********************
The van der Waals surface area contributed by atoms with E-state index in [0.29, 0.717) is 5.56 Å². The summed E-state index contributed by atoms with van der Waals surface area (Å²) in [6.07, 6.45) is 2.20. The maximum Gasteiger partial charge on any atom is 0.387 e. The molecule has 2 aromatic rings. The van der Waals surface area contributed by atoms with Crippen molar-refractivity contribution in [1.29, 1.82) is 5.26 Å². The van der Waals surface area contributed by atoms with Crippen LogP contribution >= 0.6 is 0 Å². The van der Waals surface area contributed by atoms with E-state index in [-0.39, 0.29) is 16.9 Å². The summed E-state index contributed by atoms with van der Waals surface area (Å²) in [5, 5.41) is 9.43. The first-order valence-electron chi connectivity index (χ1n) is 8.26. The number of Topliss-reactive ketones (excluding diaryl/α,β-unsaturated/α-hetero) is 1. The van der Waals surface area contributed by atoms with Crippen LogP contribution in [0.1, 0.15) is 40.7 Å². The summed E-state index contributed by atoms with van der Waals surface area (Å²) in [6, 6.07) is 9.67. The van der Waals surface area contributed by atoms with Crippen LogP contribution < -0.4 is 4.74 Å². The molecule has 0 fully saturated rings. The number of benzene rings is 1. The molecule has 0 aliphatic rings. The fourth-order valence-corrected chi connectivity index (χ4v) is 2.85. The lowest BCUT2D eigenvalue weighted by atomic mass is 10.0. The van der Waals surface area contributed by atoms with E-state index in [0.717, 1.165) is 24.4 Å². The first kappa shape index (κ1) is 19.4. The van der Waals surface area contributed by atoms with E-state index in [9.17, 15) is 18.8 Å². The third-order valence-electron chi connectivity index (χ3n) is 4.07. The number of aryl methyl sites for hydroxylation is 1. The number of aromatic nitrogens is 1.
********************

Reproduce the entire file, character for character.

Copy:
The van der Waals surface area contributed by atoms with E-state index in [0.29, 0.717) is 5.56 Å². The summed E-state index contributed by atoms with van der Waals surface area (Å²) in [6.07, 6.45) is 2.20. The maximum Gasteiger partial charge on any atom is 0.387 e. The molecule has 2 aromatic rings. The van der Waals surface area contributed by atoms with Crippen molar-refractivity contribution in [1.29, 1.82) is 5.26 Å². The van der Waals surface area contributed by atoms with Crippen LogP contribution >= 0.6 is 0 Å². The van der Waals surface area contributed by atoms with E-state index in [-0.39, 0.29) is 16.9 Å². The summed E-state index contributed by atoms with van der Waals surface area (Å²) in [5, 5.41) is 9.43. The first-order valence-electron chi connectivity index (χ1n) is 8.26. The number of Topliss-reactive ketones (excluding diaryl/α,β-unsaturated/α-hetero) is 1. The van der Waals surface area contributed by atoms with Crippen LogP contribution in [0.1, 0.15) is 40.7 Å². The summed E-state index contributed by atoms with van der Waals surface area (Å²) in [6, 6.07) is 9.67. The van der Waals surface area contributed by atoms with Crippen LogP contribution < -0.4 is 4.74 Å². The molecule has 0 fully saturated rings. The number of benzene rings is 1. The molecule has 0 aliphatic rings. The fourth-order valence-corrected chi connectivity index (χ4v) is 2.85. The lowest BCUT2D eigenvalue weighted by atomic mass is 10.0. The van der Waals surface area contributed by atoms with E-state index in [0.717, 1.165) is 24.4 Å². The first kappa shape index (κ1) is 19.4. The van der Waals surface area contributed by atoms with E-state index in [9.17, 15) is 18.8 Å². The third-order valence-electron chi connectivity index (χ3n) is 4.07. The number of aryl methyl sites for hydroxylation is 1. The number of aromatic nitrogens is 1.